Now that 47 states and D.C. have canceled brick and mortar school for the rest of the year, this online world isn’t going anywhere soon.
As the nation’s teachers and students have adjusted to this new reality, there is an easy conclusion we can draw: distance learning is hard, and teachers and students alike are struggling. While that might seem like bad news, it’s actually good.
Distance learning has solidified what we already knew: schools are not just educational spaces. Schools are critical social and emotional learning communities. Schools help adults and students connect and do so much more than grow academically. Teachers have intangible gifts. Teacher positively influence the lives of young people. Teachers can turn discouragement into resolution. Teachers can turn fears into triumphs. And teachers can also see the infinite potential of each child.
But it is easier to see it, when you can actually “see it.”
Education is both head and heart.
While the head aspects are addressed through academic assignments such as take-home packets, Zoom meetings and Google Classroom, the heart part, the relationships, are suffering. On a macro-level, the fact that teachers feel discouraged is a wonderful sign. While a teacher may dialogue with students using a chat function in Google Classroom, it’s nothing like the energy of a physical classroom. In fact, it is challenging to capture those intangibles virtually.
Education is a profession that is predicated on caring about others. Relationships are the heartbeat of the classroom. Teaching is about creating connections so that students feel safe and secure — then they are able to participate in academics. As a society, it is affirming to know we need to be in relationships. So, of course educators don’t feel right — it’s difficult to connect with people when they’re outside the classroom.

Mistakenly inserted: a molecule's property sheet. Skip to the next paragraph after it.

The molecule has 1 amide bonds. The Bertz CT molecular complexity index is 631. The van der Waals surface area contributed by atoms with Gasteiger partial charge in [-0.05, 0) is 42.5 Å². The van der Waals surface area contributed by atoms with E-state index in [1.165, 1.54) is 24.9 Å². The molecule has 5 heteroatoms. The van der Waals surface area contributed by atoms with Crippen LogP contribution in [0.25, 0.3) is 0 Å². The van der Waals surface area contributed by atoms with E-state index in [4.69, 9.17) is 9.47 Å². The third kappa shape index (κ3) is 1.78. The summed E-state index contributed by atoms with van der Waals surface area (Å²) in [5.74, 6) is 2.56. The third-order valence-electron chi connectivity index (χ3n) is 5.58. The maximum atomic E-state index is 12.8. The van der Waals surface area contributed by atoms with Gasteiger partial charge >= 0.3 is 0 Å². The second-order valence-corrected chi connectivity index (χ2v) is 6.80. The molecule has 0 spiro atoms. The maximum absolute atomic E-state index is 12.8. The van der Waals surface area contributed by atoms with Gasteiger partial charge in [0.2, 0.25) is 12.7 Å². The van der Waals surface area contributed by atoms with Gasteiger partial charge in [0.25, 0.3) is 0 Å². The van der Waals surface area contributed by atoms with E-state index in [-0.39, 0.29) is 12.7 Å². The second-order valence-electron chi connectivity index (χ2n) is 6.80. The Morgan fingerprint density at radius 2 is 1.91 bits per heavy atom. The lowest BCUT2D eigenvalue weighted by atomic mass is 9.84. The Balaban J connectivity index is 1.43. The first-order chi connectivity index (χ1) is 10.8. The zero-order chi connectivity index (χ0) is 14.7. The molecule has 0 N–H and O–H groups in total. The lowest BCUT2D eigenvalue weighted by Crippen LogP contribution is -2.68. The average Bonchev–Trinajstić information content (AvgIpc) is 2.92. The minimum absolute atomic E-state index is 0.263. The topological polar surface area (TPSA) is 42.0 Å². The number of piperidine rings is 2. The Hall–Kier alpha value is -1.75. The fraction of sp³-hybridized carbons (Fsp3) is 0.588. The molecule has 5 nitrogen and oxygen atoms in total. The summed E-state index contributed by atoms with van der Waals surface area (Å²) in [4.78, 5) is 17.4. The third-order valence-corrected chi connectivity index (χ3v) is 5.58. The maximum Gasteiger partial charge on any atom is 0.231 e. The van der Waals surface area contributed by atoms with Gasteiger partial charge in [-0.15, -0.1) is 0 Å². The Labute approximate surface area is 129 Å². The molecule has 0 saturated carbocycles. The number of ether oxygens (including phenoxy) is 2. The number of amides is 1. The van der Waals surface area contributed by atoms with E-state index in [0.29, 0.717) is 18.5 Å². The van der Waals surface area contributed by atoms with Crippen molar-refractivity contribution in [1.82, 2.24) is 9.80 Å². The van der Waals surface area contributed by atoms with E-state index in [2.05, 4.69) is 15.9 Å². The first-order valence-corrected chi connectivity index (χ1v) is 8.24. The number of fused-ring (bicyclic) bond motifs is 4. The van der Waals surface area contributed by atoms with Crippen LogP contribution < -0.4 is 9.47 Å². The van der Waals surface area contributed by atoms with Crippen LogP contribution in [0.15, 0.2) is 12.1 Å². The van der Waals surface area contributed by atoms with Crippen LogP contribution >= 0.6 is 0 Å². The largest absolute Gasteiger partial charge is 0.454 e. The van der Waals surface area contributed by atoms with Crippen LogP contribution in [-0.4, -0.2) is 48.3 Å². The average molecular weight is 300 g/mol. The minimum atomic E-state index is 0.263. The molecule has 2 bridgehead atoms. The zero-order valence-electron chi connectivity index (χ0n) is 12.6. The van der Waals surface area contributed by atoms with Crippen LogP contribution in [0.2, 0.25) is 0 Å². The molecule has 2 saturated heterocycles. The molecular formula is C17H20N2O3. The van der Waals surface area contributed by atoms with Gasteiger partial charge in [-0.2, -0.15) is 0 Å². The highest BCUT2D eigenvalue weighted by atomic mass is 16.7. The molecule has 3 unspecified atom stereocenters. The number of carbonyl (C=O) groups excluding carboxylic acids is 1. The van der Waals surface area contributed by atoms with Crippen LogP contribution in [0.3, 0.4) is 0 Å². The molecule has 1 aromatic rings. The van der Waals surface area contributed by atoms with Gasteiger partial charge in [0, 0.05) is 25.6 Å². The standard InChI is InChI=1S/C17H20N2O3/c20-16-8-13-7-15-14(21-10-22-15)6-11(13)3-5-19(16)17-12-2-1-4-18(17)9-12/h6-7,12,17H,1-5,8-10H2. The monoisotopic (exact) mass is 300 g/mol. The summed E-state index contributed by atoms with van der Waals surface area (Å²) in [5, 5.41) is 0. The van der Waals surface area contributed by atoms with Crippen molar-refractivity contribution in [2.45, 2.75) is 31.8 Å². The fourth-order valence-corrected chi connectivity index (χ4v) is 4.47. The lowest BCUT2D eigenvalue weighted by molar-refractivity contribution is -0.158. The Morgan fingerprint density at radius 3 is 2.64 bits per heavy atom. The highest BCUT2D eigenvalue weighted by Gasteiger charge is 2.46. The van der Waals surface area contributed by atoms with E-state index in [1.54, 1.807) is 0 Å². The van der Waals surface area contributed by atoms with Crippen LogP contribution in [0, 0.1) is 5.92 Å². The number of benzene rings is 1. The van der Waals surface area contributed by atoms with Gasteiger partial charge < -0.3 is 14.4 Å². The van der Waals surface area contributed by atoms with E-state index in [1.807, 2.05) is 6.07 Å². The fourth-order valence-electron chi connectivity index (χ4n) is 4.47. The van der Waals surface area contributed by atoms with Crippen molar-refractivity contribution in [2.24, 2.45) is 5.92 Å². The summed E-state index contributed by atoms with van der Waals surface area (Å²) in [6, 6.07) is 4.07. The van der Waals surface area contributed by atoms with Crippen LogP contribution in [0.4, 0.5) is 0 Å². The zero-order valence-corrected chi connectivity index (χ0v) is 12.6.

We are in a responsive mode right now. This is an opportunity and reminder that, as we shift into rebuilding mode, we must keep connections at the center.
When we go back to school physically — obviously we will need to address the differentiated academic needs, but there will be a need for us to focus on social and emotional learning for students. This will be not only for academic support, but also on how we can provide the mental health and the wraparound supports. Students will need these — from us — when they come back, to help them recover and bring back that safety net of schools.
Teachers are some of the strongest and most creative people I know. Their commitment to their students was exemplified in their ability to move to a new platform with almost no warning and minimal training, based on care for their students.
There’s no denying the fact that school is at the center of our children’s lives. Beyond being a place of academic instruction, it’s the place where they learn to live alongside each other. And there’s no lesson plan for this that can be made video-conference ready. In the midst of the stress of COVID-19, we have to take away from this a renewed respect for our inherent need for connections, which is at the core of education.
In short, teachers feeling bad is good. It reaffirms what we already know to be true: relationships are critical, and when we get back together, we need to start there.